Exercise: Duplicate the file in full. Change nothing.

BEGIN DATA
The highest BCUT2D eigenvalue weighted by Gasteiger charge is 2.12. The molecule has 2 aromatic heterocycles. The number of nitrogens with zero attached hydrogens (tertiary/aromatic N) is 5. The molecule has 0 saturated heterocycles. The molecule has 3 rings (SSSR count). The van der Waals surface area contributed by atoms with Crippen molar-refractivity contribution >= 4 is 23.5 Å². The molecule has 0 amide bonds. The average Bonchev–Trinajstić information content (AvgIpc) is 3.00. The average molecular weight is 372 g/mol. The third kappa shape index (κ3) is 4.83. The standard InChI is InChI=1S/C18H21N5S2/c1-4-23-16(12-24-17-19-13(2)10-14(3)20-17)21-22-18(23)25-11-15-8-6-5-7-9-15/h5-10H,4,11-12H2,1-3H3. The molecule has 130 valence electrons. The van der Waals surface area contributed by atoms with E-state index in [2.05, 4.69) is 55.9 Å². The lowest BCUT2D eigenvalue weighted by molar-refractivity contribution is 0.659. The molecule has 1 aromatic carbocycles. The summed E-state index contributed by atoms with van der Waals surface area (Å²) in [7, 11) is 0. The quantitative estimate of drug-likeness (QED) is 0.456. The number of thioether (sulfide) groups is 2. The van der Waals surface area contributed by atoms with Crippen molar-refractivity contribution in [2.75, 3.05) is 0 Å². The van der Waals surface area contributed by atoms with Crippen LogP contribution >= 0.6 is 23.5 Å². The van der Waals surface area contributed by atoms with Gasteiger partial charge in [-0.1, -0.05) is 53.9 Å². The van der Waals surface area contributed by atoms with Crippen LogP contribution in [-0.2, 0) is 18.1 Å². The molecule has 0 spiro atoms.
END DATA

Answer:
The highest BCUT2D eigenvalue weighted by Gasteiger charge is 2.12. The molecule has 2 aromatic heterocycles. The number of nitrogens with zero attached hydrogens (tertiary/aromatic N) is 5. The molecule has 0 saturated heterocycles. The molecule has 3 rings (SSSR count). The van der Waals surface area contributed by atoms with Crippen molar-refractivity contribution >= 4 is 23.5 Å². The molecule has 0 amide bonds. The average Bonchev–Trinajstić information content (AvgIpc) is 3.00. The average molecular weight is 372 g/mol. The third kappa shape index (κ3) is 4.83. The standard InChI is InChI=1S/C18H21N5S2/c1-4-23-16(12-24-17-19-13(2)10-14(3)20-17)21-22-18(23)25-11-15-8-6-5-7-9-15/h5-10H,4,11-12H2,1-3H3. The molecule has 130 valence electrons. The van der Waals surface area contributed by atoms with E-state index in [2.05, 4.69) is 55.9 Å². The lowest BCUT2D eigenvalue weighted by molar-refractivity contribution is 0.659. The molecule has 1 aromatic carbocycles. The summed E-state index contributed by atoms with van der Waals surface area (Å²) in [7, 11) is 0. The quantitative estimate of drug-likeness (QED) is 0.456. The number of thioether (sulfide) groups is 2. The van der Waals surface area contributed by atoms with Crippen molar-refractivity contribution in [2.75, 3.05) is 0 Å². The van der Waals surface area contributed by atoms with Crippen LogP contribution >= 0.6 is 23.5 Å². The van der Waals surface area contributed by atoms with Gasteiger partial charge in [-0.1, -0.05) is 53.9 Å². The van der Waals surface area contributed by atoms with Crippen LogP contribution in [-0.2, 0) is 18.1 Å². The molecule has 0 spiro atoms.